Fresh Super League warning as new report highlights wealth of big six amid Newcastle threat

By Alan Smith

The threat of a Super League competition being established has not gone away according to a new report that highlights the widespread financial mismanagement of top clubs.

In the sixth annual edition of We’re So Rich It’s Unbelievable! The Illusion of Wealth Within Football , financial analysts Vysyble say that in the decade up to the end of 2019-20 Premier League clubs recorded economic losses of £3.5bn from a revenue of £34.25bn with 35% of top-flight balance sheets achieving an annual economic profit.

And while all clubs have been hit hard by the pandemic the gap between the big six and the chasing back remains as significant as ever with renewed questions over competitive balance..

They forecast that Newcastle United’s recent takeover by Saudi Arabia’s Public Investment Fund could see another attempt at forming a breakaway soon - before their wealth translates to actual success on the pitch.

“Financial mismanagement resulting in such large and consistent losses coupled with weak regulatory oversight and a series of widely held but deeply mistaken on-going beliefs culminated in the emergence of Project Big Picture and the Super League.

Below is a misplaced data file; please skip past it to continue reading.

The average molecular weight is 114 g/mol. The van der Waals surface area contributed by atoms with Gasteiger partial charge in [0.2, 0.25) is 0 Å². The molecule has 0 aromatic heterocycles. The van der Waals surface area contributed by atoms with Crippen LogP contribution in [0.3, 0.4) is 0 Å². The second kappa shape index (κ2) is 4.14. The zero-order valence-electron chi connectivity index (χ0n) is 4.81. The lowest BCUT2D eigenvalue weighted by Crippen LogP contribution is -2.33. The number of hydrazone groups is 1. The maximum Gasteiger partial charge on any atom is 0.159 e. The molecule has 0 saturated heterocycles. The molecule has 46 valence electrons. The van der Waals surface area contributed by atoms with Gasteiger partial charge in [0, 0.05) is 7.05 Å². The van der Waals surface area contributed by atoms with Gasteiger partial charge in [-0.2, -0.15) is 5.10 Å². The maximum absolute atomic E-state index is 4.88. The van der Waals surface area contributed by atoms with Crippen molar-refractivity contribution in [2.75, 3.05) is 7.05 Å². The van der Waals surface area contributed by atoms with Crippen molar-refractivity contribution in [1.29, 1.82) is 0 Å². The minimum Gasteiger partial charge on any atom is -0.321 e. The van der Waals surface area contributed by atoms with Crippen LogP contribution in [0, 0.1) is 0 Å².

"Covid-19 merely accelerated an already existing trend that was leading the bigger Premier League clubs towards structural reform as a direct result of increasing losses,” Vysyble co-founder Roger Bell said.

“The financial conditions that led to Super League have not changed. Clubs are still incurring huge losses and are struggling to control the relationship between income and expenditure.

"The arrival of a new and obviously wealthy regime at Newcastle United will only sharpen the focus in those clubs closely associated with the Super League concept. It may indeed lead to a revitalised version in the near-future before Newcastle United has had a chance to reinvigorate itself.”

The report, which is available to read on the company’s website from Thursday morning, also looks at how clubs remain overly reliant on broadcasting money and, in Arsenal’s case, the importance of qualifying for European competition.


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